The US Food and Drug Administration approves a new drug to treat hot flashes


Food and Drug Administration on Friday He approved the first non-hormonal drug For the treatment of hot flashes in postmenopausal women, providing a potential treatment for symptoms of upper body temperature and sweating that can disrupt daily life for years.

The drug, which will be marketed as Veozah, is the first to target a nerve cell in the brain that becomes unbalanced as estrogen levels drop. It’s usually prescribed to women in their 50s during the seven-year menopause phase, according to Marcy English, vice president of Astelas Pharma, the drug’s manufacturer.

The agency said the drug relieved moderate to severe symptoms.

A periodic high temperature is a common symptom of menopause, which Astelas suggests affects at least 60 percent of women.

“Hot flashes as a result of menopause can be a serious physical burden for a woman and affect her quality of life,” said Dr. Janet Maynard, an official in the Food and Drug Administration’s Center for Drug Evaluation and Research.

It can be prolonged and interfere with basic functions in daily life.

Hormonal therapies, including estrogen and progestin, have been linked to an increased risk of blood clots and strokes for decades, but Another study showed that the risks are much lower In women in their forties and fifties.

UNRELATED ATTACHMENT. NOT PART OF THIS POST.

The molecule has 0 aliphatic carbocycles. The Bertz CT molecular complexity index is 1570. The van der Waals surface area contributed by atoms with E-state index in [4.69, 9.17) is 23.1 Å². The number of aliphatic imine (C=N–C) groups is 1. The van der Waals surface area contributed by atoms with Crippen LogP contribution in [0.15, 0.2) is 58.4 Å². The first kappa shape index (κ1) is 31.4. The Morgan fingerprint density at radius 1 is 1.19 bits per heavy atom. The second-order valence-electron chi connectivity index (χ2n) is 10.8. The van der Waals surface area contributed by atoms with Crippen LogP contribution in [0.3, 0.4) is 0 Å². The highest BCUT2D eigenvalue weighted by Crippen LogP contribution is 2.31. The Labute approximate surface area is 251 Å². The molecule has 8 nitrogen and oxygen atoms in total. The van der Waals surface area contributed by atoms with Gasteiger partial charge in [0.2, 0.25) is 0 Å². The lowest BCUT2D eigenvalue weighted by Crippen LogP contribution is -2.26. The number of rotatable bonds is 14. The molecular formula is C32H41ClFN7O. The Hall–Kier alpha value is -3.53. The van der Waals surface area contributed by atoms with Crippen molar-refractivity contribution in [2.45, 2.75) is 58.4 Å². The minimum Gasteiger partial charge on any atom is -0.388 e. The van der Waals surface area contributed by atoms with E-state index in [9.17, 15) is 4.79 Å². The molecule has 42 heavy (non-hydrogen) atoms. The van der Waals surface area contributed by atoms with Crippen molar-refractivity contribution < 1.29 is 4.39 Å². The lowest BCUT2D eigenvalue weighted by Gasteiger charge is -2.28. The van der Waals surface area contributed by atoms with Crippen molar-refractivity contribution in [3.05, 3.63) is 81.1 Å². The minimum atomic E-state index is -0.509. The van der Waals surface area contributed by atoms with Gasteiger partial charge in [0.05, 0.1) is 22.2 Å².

Hot flashes are the most common side effect of menopause for which women usually seek treatment, Estellas said.

Complaints of severe hot flashes and other menopause symptoms in the workplace and elsewhere are often ignored.

“It’s a distraction,” said Mrs. English. “It’s uncomfortable. It’s something we’ve kind of worked through in silence.”

In year-long studies, the drug was found to be generally effective and safe, with side effects including stomach pain, diarrhea, and insomnia, according to the Food and Drug Administration.

Because some patients showed signs of liver damage while the drug was being studied, the FDA said patients should have blood tests before starting the drug to test for existing liver problems, and then repeat tests for the first nine months of taking the drug.

“Patients with symptoms related to liver damage — such as nausea, vomiting, or yellowing of the skin and eyes — should contact a physician,” Food and Drug Administration. The statement says.

The drug will cost $550 for 30 days, Astillas said, not including rebates. The company said it would start a support program to “help patients access their prescribed medications.” The Institute for Clinical and Economic Review advised a lower rate of $2,000 to $2,600 per year.

Ms English said Astellas was ready to get the drug in pharmacies within three weeks of approval.


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